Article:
But in February 2016 the UN recorded that in Libya «since the 2011 armed conflict, thousands of individuals remain in detention, the vast majority without any proper examination of their cases... human rights defenders have been targeted, through assassination, attempted murder, abduction, threats, surveillance, and raids on their homes and offices... Journalists have been subjected to killings, death threats, arbitrary detention and abduction».
As Human Rights Watch reports, «Continuing armed clashes have displaced hundreds of thousands of people and interrupted access to basic services, including fuel and electrical power. Forces engaged in the conflict are guilty of arbitrary detention, torture, unlawful killings... In addition, armed groups that pledged allegiance to the extremist group Islamic State are also summarily killing people in areas under their control». And now the migrant crisis in Europe is caused, as MSNBC informs us, by «the largest flow of modern African migration funnels through a single country – Libya. Coming from the south, migrants flee the vestiges of wars that have left entire nations in ruin... Some arrive by choice, others by force. But Libya is the purgatory where most migrants prepare to face the deadliest stretch of the Mediterranean Sea». Thank you, US-NATO, for a «model intervention».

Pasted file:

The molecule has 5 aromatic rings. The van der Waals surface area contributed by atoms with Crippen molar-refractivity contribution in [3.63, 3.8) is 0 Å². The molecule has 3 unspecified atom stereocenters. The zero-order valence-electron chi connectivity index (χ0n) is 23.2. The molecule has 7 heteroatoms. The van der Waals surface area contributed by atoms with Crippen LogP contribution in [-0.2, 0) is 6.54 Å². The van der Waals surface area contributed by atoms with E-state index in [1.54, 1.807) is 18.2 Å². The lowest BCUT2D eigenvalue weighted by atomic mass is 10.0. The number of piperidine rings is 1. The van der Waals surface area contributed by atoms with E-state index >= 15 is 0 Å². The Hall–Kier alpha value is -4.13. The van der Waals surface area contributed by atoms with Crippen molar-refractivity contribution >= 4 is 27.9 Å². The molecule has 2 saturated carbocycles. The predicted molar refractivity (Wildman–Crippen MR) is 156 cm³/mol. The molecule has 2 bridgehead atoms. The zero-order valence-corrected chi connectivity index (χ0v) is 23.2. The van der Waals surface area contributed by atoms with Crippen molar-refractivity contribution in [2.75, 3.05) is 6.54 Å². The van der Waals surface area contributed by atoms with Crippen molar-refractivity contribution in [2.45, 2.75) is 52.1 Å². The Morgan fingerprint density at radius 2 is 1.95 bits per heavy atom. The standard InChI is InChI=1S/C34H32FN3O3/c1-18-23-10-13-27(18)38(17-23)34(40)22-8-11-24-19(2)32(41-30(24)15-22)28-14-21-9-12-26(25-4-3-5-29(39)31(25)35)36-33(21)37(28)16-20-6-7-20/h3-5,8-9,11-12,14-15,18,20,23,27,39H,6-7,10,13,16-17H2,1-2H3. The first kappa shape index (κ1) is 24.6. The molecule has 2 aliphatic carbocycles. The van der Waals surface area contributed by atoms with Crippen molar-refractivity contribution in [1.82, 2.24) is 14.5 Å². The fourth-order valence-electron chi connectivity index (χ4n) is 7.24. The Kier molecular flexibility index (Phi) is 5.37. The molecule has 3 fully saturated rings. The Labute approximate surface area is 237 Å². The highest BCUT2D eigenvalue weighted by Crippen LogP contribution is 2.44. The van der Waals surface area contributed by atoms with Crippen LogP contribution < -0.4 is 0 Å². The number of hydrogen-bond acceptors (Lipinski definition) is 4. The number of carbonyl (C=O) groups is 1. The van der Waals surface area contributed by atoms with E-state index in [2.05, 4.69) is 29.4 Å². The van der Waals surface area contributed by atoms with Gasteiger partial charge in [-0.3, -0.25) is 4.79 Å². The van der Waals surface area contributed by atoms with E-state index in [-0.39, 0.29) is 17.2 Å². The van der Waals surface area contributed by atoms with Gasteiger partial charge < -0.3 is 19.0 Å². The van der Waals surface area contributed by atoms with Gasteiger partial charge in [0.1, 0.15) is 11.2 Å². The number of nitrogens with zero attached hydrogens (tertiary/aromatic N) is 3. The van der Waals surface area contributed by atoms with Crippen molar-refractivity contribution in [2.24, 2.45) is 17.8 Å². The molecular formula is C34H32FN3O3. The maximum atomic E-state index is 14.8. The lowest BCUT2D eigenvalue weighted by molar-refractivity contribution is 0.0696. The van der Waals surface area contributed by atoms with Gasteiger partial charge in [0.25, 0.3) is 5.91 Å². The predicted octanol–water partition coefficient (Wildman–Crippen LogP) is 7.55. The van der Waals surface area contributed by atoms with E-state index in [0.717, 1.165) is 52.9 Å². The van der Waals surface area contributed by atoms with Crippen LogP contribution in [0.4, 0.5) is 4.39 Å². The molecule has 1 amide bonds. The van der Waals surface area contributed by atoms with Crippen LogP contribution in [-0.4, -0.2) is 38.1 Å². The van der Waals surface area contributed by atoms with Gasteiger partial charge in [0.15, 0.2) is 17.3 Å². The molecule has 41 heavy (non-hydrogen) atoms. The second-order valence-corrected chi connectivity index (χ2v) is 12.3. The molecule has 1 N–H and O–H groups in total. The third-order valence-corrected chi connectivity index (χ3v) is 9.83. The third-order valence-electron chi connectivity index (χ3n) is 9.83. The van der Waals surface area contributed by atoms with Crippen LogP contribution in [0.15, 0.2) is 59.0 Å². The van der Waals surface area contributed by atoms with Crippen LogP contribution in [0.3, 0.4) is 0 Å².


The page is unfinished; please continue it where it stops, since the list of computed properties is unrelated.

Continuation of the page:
The message is that US-NATO action results in military, political and social disaster. In this past fifteen years it has achieved nothing but catastrophe in the countries unfortunate enough to have received its military attention.
But US-NATO is always ready to seek new foes, to validate its expensive existence, and the nation upon which its leaders place their hopes is Russia.
NATO’s Secretary General, Jens Stoltenberg, speaks of «Russian intimidation of its neighbours» and stressed that NATO’s response to the non-existent threat is with «most intensive strengthening defences since the Cold War period». He claims that «We don’t seek confrontation with Russia. We do not seek a new Cold War» – but then supports the US-led massive military manoeuvres along Russia’s borders. He increases the numbers of troops to be permanently based in countries close to Russia’s borders because he champions "enhancement" of «our forward presence in the eastern part of our alliance».